Housing crisis puts Irish employers under pressure
The supply of appropriate accommodation for staff continues to be a point of concern for many businesses.
A manager at one of Ireland’s biggest recruitment firms has said some Irish SMEs are struggling to compete due to multinationals offering staff accommodation packages.
As Ireland’s housing crisis continues into 2019, supply of appropriate properties for workers continues to be a point of concern for many businesses.
Multinational companies such as Facebook and PWC have taken to offering new recruits accommodation packages, in some cases rent-free.
Libby Kelly, a director in CPL recruitment, said the firm cannot sugar-coat the accommodation issue when approaching candidates with job offers from Dublin.
“The tech boom is definitely as big as everyone says it is, therefore it’s a candidate market, there’s a huge demand for good tech candidates,” she said.
“We have all the big employers here, Google, Facebook, Salesforce, huge technology firms
“The cost of living and the lack of accommodation is a factor for international candidates.
“Companies want international candidates, they want diversity in their workforce, but the cost of living is a big factor so employers are becoming more and more creative with relocation packages.”
She added: “The scarcity of accommodation and the price in Dublin means they have to offer some kind of help in that area.
“The average rent in Dublin, 40 minutes from the city, you’re talking 1,400 euro a month, and the city centre, the sky is the limit, so when you’re trying to bring leaders to your company, when discussing rent it can be a challenge.
“There is no point painting a false picture because they’ll be here a month or two and they’ll realise and it’s not the right thing to do.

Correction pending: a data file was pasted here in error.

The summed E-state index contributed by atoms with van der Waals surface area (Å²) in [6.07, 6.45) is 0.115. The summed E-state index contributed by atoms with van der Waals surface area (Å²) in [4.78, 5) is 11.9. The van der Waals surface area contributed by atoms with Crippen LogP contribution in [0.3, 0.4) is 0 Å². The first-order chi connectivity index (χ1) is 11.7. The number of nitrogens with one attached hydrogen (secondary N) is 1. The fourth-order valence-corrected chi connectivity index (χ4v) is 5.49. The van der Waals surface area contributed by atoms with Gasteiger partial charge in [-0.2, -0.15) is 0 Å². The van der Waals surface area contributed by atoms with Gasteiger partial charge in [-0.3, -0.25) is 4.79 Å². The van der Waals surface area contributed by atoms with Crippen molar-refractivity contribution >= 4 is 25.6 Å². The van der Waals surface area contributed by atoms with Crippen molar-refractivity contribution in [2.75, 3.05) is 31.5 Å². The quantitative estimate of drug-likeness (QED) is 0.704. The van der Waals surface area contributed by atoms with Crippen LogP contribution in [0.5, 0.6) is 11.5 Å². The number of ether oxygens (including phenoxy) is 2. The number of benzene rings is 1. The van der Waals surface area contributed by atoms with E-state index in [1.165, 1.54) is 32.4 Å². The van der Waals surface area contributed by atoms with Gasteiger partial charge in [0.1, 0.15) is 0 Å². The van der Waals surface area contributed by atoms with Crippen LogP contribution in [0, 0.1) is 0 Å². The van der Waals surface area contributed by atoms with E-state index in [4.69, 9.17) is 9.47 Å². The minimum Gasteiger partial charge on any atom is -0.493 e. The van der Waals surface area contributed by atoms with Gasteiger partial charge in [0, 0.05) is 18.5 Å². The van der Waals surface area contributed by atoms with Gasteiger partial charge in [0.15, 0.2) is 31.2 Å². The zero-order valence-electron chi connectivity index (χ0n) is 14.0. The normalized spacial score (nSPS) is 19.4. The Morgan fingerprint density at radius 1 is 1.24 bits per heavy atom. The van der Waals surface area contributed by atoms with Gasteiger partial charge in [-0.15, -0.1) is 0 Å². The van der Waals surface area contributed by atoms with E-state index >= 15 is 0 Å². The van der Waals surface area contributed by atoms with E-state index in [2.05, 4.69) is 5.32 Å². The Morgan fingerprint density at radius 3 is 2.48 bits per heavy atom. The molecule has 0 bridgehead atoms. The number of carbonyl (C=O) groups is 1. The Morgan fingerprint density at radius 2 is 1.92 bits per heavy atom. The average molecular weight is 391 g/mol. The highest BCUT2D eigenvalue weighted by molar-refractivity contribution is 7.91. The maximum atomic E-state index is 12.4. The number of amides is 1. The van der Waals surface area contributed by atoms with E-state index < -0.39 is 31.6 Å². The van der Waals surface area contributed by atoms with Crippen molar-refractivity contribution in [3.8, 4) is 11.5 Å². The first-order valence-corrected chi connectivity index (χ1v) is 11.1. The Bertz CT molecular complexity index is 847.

“There is so much to offer here but we always advise people to do their research.”
In Dublin in November, the number of people in rental accommodation was roughly 50% larger than 10 years ago.
The average rent in Dublin City Centre has gone up 105% since 2012.
In November, for the 25th consecutive quarter, rents continued to rise, a new record high for rents had been set and the year-on-year rate of inflation is above 10%.
The average rent in South Co. Dublin, the country’s most expensive rental area was 2,156 euro.
According to our recently published Q2 2018 Rent Index, the standardised average rent in Dublin City is now €1,549 per month. You can read the full Q2 report here: https://t.co/XblJ7lck2R pic.twitter.com/Rmg8yQv2b1— Residential Tenancies Board (@RTBinfo) November 12, 2018
“That in turn puts the SMEs under pressure who are up against these giants, offering accommodation and large relocation packages, they have very deep pockets,” Ms Kelly said.
“SMEs can sometimes be more flexible than bigger firms, meaning they can offer things like remote working, this is how smaller companies can compete.
“We’ve seen some clients reaching out to employees to take in a lodger and receive tax breaks for doing it.”
Due to the housing crisis, there has been an uptake in large companies looking at cities like Galway, Cork and Limerick to set up an Irish base in a more cost-effective city.
Neil McDonnell, chief executive of the Irish SME Association, said the concerns about housing are only part of a wider issue.
“We have had concerns raised not by medium/mid-cap companies (50-250) that they are unable to either attract talent at the rates offered by foreign multinationals or indeed retain existing talent for the same reason,” he said.
“The ‘trickle-down’ effect of talent does not work for these companies, as they feel they are training talent for export to the larger employers.
“Relocation is just a part of the package gap. The failure of the Government to adequately reform the KEEP scheme in Budget 2019 was a further concern.”